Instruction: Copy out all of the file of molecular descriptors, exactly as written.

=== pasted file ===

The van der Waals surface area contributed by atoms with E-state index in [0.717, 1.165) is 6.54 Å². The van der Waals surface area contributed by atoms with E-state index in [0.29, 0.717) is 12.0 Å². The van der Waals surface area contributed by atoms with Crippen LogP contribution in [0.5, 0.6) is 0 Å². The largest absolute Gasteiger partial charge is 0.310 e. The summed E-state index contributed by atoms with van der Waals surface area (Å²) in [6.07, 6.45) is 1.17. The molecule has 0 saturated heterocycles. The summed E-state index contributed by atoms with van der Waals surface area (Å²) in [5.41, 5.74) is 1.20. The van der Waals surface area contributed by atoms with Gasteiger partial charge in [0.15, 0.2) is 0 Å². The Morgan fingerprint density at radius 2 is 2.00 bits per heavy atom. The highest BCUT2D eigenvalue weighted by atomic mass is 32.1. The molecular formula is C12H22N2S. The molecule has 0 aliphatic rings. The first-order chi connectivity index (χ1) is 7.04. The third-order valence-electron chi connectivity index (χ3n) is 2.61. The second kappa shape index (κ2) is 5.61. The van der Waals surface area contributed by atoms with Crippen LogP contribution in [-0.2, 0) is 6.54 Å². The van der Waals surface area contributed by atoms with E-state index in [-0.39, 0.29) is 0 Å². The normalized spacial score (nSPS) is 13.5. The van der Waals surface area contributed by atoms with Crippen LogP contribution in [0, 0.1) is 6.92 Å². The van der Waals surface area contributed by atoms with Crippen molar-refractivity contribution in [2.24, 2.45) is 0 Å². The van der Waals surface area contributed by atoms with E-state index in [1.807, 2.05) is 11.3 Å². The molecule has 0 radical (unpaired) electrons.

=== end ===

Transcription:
The van der Waals surface area contributed by atoms with E-state index in [0.717, 1.165) is 6.54 Å². The van der Waals surface area contributed by atoms with E-state index in [0.29, 0.717) is 12.0 Å². The van der Waals surface area contributed by atoms with Crippen LogP contribution in [0.5, 0.6) is 0 Å². The largest absolute Gasteiger partial charge is 0.310 e. The summed E-state index contributed by atoms with van der Waals surface area (Å²) in [6.07, 6.45) is 1.17. The molecule has 0 saturated heterocycles. The summed E-state index contributed by atoms with van der Waals surface area (Å²) in [5.41, 5.74) is 1.20. The van der Waals surface area contributed by atoms with Gasteiger partial charge in [0.15, 0.2) is 0 Å². The Morgan fingerprint density at radius 2 is 2.00 bits per heavy atom. The highest BCUT2D eigenvalue weighted by atomic mass is 32.1. The molecular formula is C12H22N2S. The molecule has 0 aliphatic rings. The first-order chi connectivity index (χ1) is 7.04. The third-order valence-electron chi connectivity index (χ3n) is 2.61. The second kappa shape index (κ2) is 5.61. The van der Waals surface area contributed by atoms with Crippen LogP contribution in [-0.2, 0) is 6.54 Å². The van der Waals surface area contributed by atoms with E-state index in [-0.39, 0.29) is 0 Å². The normalized spacial score (nSPS) is 13.5. The van der Waals surface area contributed by atoms with Crippen LogP contribution in [0, 0.1) is 6.92 Å². The van der Waals surface area contributed by atoms with Crippen molar-refractivity contribution in [2.24, 2.45) is 0 Å². The van der Waals surface area contributed by atoms with E-state index in [1.807, 2.05) is 11.3 Å². The molecule has 0 radical (unpaired) electrons.